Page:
A couple of months ago, my talented colleague Falko Gräfe from Login Consultants Germany (and App-V MVP) did a presentation about MS VDI licensing. I was truly perplexed. Being a regular to BrianMadden.com, I already knew VDI licensing from a Microsoft point of view was broken. The VDI industry ‘fixed’ typical VDI adoption bottlenecks like storage, manageability and high-end graphics over the past few years—slowly but steadily improving the VDI business case. However, as Brian pointed out in this article (and even quitting the MVP program out of protest), I simply did not realize how backward Microsoft VDI licensing is. Falko’s presentation made me realize that every single organization that is serious about VDI is either (1) totally not compliant with Microsoft licensing or (2) spending beyond reasonable amounts of money to comply with the latest licensing changes.
After a few conversations about how amazingly complex the situation is, I suggested to Falko that he writes a white paper complete with costs. He did, and todayFalko’s masterpiece is available!
"Decoding the Microsoft VDI Licensing Arcanum" is a fantastic title in my humble opinion. At first, I also did not understand that ‘Arcanum’ is Latin for ‘secret’. But that is exactly how this papers content resonates with me. Your brain will hurt reading it, but it is a fascinating and eye-opening exploration of MS VDI licensing. And it does not stop there, Falko also covers the beautifully elegant, simple and cheap ‘SBC’ licensing. Going even one step further, MS VDI licensing is compared with what we like to call a ‘single user terminal server’ licensing strategy. This strategy is not very common, but is getting traction with some DaaS providers. The white paper goes into detail, but in short it is much less expensive to deploy single instances of Windows Server to individual users than it is to properly license VDI. We think this is a serious option for everyone considering VDI, not just DaaS providers. I really hope vendors will purposefully support this VDI scenario in their product, because it can surely boost general VDI adoption.
This is the management summary:
"Microsoft changed their VDI licensing regime many times in the last five years. They implicitly prohibited using standard Windows licensing for hosted desktops with the introduction of VECD licensing in 2008. Initially it was an add-on subscription (with costs) for Windows Software Assurance customers only. Microsoft then declared the VDA Use Right middle 2010, made it available as a free benefit for Win+SA customers and offered it as a leasable subscription licenses for Non-Win+SA devices. In April 2012 Microsoft established the new Companion Device Subscription License (CSL). Finally, the VDI Standard/Premium Suite licensing are discontinued.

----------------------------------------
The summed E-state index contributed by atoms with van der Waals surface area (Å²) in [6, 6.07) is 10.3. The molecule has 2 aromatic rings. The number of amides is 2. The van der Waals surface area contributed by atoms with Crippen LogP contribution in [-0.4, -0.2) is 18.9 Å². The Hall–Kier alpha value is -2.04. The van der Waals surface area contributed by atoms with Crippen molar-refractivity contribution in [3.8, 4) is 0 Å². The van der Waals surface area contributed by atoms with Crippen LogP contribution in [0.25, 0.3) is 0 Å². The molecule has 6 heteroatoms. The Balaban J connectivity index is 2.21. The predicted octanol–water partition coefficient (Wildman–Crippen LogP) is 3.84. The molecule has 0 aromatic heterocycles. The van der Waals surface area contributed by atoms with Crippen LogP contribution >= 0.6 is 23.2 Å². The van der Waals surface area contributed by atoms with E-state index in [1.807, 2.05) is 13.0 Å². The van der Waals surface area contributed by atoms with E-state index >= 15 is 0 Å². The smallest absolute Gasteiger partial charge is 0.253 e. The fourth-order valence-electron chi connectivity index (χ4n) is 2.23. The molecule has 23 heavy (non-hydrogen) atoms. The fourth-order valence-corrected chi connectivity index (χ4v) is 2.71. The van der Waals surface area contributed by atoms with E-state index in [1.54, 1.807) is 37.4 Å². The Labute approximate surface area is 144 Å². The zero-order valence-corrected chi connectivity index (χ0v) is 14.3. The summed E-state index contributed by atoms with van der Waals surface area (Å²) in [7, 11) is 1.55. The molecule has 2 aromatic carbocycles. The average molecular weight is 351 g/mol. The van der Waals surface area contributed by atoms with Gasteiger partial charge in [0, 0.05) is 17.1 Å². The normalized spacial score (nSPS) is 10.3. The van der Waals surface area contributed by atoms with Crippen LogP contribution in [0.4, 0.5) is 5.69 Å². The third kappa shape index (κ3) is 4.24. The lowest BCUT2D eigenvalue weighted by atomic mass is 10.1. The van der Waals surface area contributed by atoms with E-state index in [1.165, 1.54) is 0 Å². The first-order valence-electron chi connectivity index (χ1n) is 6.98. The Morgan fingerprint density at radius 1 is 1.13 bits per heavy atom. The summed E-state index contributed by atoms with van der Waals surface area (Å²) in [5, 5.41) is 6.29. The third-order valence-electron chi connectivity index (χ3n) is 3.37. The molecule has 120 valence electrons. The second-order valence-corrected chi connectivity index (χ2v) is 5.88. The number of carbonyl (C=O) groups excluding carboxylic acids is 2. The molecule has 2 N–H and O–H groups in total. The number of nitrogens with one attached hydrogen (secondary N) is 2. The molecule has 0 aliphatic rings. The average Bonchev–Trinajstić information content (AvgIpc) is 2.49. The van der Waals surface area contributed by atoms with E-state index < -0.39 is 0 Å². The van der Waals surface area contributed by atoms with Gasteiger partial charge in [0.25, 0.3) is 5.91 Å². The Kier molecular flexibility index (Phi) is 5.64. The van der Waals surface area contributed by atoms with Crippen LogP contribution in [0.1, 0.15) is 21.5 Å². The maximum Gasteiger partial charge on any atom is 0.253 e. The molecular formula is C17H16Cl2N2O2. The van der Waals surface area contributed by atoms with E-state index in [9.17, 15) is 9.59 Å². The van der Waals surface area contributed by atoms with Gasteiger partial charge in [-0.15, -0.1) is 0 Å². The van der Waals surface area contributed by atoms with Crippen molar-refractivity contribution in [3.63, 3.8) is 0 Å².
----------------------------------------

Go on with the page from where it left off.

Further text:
This CSL addresses the use of a virtual Windows desktop also from secondary devices, namely for using personal devices in the internal network. This scenario is becoming rather typical nowadays, as more and more users use their own devices to access the corporate virtual desktop. The impact of CSL on complexity and costs is huge and should not be underestimated. The reality today is that it is practically impossible for organizations being serious about VDI (and consumerization of IT) to be compliant with Microsoft VDI licensing.
At this moment Microsoft VDI licensing remains in stark contrast to the simplicity and much lower cost of Hosted Shared Desktop licensing (also known as Terminal Server or Server Based Computing).
With CSL, Microsoft now distinguishes between several criteria that need to be COMBINED to determine the right type of license or license addition. Current criteria are:
- Accessed Operating System: Is the accessing device connecting to a Desktop or Server operating system?
- Device usage: Is the accessing device the primary or a secondary device?
- Ownership condition: Is the accessing device owned by the company or by the user (Bring-your-own)?
- Logical location: Is the accessing device located inside or outside the corporate network?
- Architecture: Is the accessing device based on an Intel x86 CPU architecture (32 and 64 bit), or is it based on other architectures like ARM?
- Installed Operating System: Is the accessing device running a ‘normal’ version of Windows, is it running Windows RT or another operating system?
As a result of these developments, only providing the right to access hosted VDI desktops can cause costs of about 1.200 $ per user during a six-year period. For example, when thin-clients are used and access from personal devices like an iPad is allowed.
In contrast, licensing access to Hosted Shared Desktops essentially only requires one simple decision (choose between ‘per device’ or ‘per user’ licensing) and costs less than 300 $ per user during the same six-year period.
Remarkably, customers, DaaS providers, the VDI industry in general and its resellers should be aware that - as an alternative - a scenario of dedicating an entire Remote Desktop virtual server to just one single user is cheaper than most VDI scenarios and gives users the same benefits, namely having their ‘own’ Desktop VM where they can do what they want. This ‘single user terminal server’ scenario is – with about $475 per user (6 years) not only 60% cheaper, but less complicated and legally more safe than standard MS VDI licensing."
If you truly want to understand how Microsoft VDI licensing works, and how the numbers add up when interesting scenarios are compared, download and start reading ‘Decoding Microsoft VDI Licensing Arcanum’ (free, registration required).